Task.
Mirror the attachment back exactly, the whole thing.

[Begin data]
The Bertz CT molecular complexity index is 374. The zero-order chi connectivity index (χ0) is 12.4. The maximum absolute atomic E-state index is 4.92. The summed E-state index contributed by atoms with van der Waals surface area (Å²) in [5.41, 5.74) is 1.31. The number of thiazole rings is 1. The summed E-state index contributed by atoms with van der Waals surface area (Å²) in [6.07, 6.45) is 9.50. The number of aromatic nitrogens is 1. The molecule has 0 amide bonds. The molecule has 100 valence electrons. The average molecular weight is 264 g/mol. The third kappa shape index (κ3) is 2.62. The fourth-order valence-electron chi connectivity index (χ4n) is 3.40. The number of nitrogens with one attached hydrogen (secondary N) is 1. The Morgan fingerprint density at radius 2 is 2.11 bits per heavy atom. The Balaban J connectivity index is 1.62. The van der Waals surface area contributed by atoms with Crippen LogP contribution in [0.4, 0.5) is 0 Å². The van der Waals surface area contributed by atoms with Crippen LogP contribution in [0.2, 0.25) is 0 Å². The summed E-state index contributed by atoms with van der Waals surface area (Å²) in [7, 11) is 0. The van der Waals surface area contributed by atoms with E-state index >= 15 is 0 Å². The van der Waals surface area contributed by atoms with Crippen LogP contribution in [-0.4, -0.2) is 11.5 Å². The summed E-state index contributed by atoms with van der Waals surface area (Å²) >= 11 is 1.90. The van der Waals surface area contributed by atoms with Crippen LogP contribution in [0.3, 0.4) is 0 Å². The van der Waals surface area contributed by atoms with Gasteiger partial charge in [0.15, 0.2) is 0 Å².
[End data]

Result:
The Bertz CT molecular complexity index is 374. The zero-order chi connectivity index (χ0) is 12.4. The maximum absolute atomic E-state index is 4.92. The summed E-state index contributed by atoms with van der Waals surface area (Å²) in [5.41, 5.74) is 1.31. The number of thiazole rings is 1. The summed E-state index contributed by atoms with van der Waals surface area (Å²) in [6.07, 6.45) is 9.50. The number of aromatic nitrogens is 1. The molecule has 0 amide bonds. The molecule has 100 valence electrons. The average molecular weight is 264 g/mol. The third kappa shape index (κ3) is 2.62. The fourth-order valence-electron chi connectivity index (χ4n) is 3.40. The number of nitrogens with one attached hydrogen (secondary N) is 1. The Morgan fingerprint density at radius 2 is 2.11 bits per heavy atom. The Balaban J connectivity index is 1.62. The van der Waals surface area contributed by atoms with Crippen LogP contribution in [0.4, 0.5) is 0 Å². The van der Waals surface area contributed by atoms with Crippen LogP contribution in [0.2, 0.25) is 0 Å². The summed E-state index contributed by atoms with van der Waals surface area (Å²) in [7, 11) is 0. The van der Waals surface area contributed by atoms with E-state index >= 15 is 0 Å². The van der Waals surface area contributed by atoms with Crippen LogP contribution in [-0.4, -0.2) is 11.5 Å². The summed E-state index contributed by atoms with van der Waals surface area (Å²) >= 11 is 1.90. The van der Waals surface area contributed by atoms with Crippen LogP contribution in [0.3, 0.4) is 0 Å². The van der Waals surface area contributed by atoms with Gasteiger partial charge in [0.15, 0.2) is 0 Å².